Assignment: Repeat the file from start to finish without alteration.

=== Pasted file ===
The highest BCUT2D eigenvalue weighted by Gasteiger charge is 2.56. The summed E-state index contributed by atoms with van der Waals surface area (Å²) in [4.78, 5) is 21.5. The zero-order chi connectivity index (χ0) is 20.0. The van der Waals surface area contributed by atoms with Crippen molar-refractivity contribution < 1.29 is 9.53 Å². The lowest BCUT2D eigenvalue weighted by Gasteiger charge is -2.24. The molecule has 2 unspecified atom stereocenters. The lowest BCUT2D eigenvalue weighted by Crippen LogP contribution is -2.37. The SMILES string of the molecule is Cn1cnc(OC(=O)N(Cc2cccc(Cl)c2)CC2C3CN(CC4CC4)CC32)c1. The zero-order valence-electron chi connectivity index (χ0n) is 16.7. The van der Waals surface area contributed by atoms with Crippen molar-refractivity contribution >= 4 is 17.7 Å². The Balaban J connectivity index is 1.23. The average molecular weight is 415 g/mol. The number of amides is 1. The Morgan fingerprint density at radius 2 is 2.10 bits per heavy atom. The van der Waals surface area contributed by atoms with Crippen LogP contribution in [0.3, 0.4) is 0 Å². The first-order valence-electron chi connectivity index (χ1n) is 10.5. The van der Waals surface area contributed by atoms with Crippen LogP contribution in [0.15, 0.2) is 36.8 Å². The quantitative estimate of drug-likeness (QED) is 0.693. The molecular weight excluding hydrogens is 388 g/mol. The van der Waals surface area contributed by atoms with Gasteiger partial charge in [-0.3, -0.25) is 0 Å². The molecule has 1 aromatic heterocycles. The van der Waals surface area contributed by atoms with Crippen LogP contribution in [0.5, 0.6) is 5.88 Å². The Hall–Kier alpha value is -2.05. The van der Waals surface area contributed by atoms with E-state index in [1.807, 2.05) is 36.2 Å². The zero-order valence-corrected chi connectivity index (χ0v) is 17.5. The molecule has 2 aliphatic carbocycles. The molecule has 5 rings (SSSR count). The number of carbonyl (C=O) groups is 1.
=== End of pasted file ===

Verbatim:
The highest BCUT2D eigenvalue weighted by Gasteiger charge is 2.56. The summed E-state index contributed by atoms with van der Waals surface area (Å²) in [4.78, 5) is 21.5. The zero-order chi connectivity index (χ0) is 20.0. The van der Waals surface area contributed by atoms with Crippen molar-refractivity contribution < 1.29 is 9.53 Å². The lowest BCUT2D eigenvalue weighted by Gasteiger charge is -2.24. The molecule has 2 unspecified atom stereocenters. The lowest BCUT2D eigenvalue weighted by Crippen LogP contribution is -2.37. The SMILES string of the molecule is Cn1cnc(OC(=O)N(Cc2cccc(Cl)c2)CC2C3CN(CC4CC4)CC32)c1. The zero-order valence-electron chi connectivity index (χ0n) is 16.7. The van der Waals surface area contributed by atoms with Crippen molar-refractivity contribution >= 4 is 17.7 Å². The Balaban J connectivity index is 1.23. The average molecular weight is 415 g/mol. The number of amides is 1. The Morgan fingerprint density at radius 2 is 2.10 bits per heavy atom. The van der Waals surface area contributed by atoms with Crippen LogP contribution in [0.3, 0.4) is 0 Å². The first-order valence-electron chi connectivity index (χ1n) is 10.5. The van der Waals surface area contributed by atoms with Crippen LogP contribution in [0.15, 0.2) is 36.8 Å². The quantitative estimate of drug-likeness (QED) is 0.693. The molecular weight excluding hydrogens is 388 g/mol. The van der Waals surface area contributed by atoms with Gasteiger partial charge in [-0.3, -0.25) is 0 Å². The molecule has 1 aromatic heterocycles. The van der Waals surface area contributed by atoms with Crippen LogP contribution in [0.5, 0.6) is 5.88 Å². The Hall–Kier alpha value is -2.05. The van der Waals surface area contributed by atoms with E-state index in [1.807, 2.05) is 36.2 Å². The zero-order valence-corrected chi connectivity index (χ0v) is 17.5. The molecule has 2 aliphatic carbocycles. The molecule has 5 rings (SSSR count). The number of carbonyl (C=O) groups is 1.